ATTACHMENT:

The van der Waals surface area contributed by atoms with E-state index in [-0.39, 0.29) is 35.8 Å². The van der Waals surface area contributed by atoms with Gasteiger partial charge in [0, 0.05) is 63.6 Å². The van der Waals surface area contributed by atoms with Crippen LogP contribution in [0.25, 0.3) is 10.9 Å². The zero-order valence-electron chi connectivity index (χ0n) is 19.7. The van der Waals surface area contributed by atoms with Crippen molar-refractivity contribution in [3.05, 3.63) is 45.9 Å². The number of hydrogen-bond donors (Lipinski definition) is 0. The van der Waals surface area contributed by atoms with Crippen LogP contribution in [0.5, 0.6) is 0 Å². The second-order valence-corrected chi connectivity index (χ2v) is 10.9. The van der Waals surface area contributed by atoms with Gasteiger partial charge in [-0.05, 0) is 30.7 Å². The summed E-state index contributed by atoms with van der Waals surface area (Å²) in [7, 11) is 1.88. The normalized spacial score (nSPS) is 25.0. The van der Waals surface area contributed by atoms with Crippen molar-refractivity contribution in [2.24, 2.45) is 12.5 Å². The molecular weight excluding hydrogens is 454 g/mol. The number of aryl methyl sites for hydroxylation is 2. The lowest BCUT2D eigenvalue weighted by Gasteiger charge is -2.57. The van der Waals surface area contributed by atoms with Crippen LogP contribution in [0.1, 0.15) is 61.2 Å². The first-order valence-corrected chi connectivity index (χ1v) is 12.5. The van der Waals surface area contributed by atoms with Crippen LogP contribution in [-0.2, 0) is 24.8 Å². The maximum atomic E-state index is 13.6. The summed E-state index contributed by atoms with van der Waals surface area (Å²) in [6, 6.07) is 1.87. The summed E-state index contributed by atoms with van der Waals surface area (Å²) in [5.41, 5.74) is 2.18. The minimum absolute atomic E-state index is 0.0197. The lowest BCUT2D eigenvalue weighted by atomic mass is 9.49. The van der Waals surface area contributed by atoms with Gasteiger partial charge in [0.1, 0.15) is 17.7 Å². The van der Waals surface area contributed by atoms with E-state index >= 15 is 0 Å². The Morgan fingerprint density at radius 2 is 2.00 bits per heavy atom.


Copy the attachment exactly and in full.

The van der Waals surface area contributed by atoms with E-state index in [-0.39, 0.29) is 35.8 Å². The van der Waals surface area contributed by atoms with Gasteiger partial charge in [0, 0.05) is 63.6 Å². The van der Waals surface area contributed by atoms with Crippen LogP contribution in [0.25, 0.3) is 10.9 Å². The zero-order valence-electron chi connectivity index (χ0n) is 19.7. The van der Waals surface area contributed by atoms with Crippen molar-refractivity contribution in [3.05, 3.63) is 45.9 Å². The number of hydrogen-bond donors (Lipinski definition) is 0. The van der Waals surface area contributed by atoms with Crippen LogP contribution in [0.5, 0.6) is 0 Å². The second-order valence-corrected chi connectivity index (χ2v) is 10.9. The van der Waals surface area contributed by atoms with Gasteiger partial charge in [-0.05, 0) is 30.7 Å². The summed E-state index contributed by atoms with van der Waals surface area (Å²) in [7, 11) is 1.88. The normalized spacial score (nSPS) is 25.0. The van der Waals surface area contributed by atoms with Crippen molar-refractivity contribution in [2.24, 2.45) is 12.5 Å². The molecular weight excluding hydrogens is 454 g/mol. The number of aryl methyl sites for hydroxylation is 2. The lowest BCUT2D eigenvalue weighted by Gasteiger charge is -2.57. The van der Waals surface area contributed by atoms with Crippen LogP contribution in [0.1, 0.15) is 61.2 Å². The first-order valence-corrected chi connectivity index (χ1v) is 12.5. The van der Waals surface area contributed by atoms with Crippen LogP contribution in [-0.2, 0) is 24.8 Å². The maximum atomic E-state index is 13.6. The summed E-state index contributed by atoms with van der Waals surface area (Å²) in [6, 6.07) is 1.87. The summed E-state index contributed by atoms with van der Waals surface area (Å²) in [5.41, 5.74) is 2.18. The minimum absolute atomic E-state index is 0.0197. The lowest BCUT2D eigenvalue weighted by atomic mass is 9.49. The van der Waals surface area contributed by atoms with Gasteiger partial charge in [0.1, 0.15) is 17.7 Å². The van der Waals surface area contributed by atoms with E-state index >= 15 is 0 Å². The Morgan fingerprint density at radius 2 is 2.00 bits per heavy atom.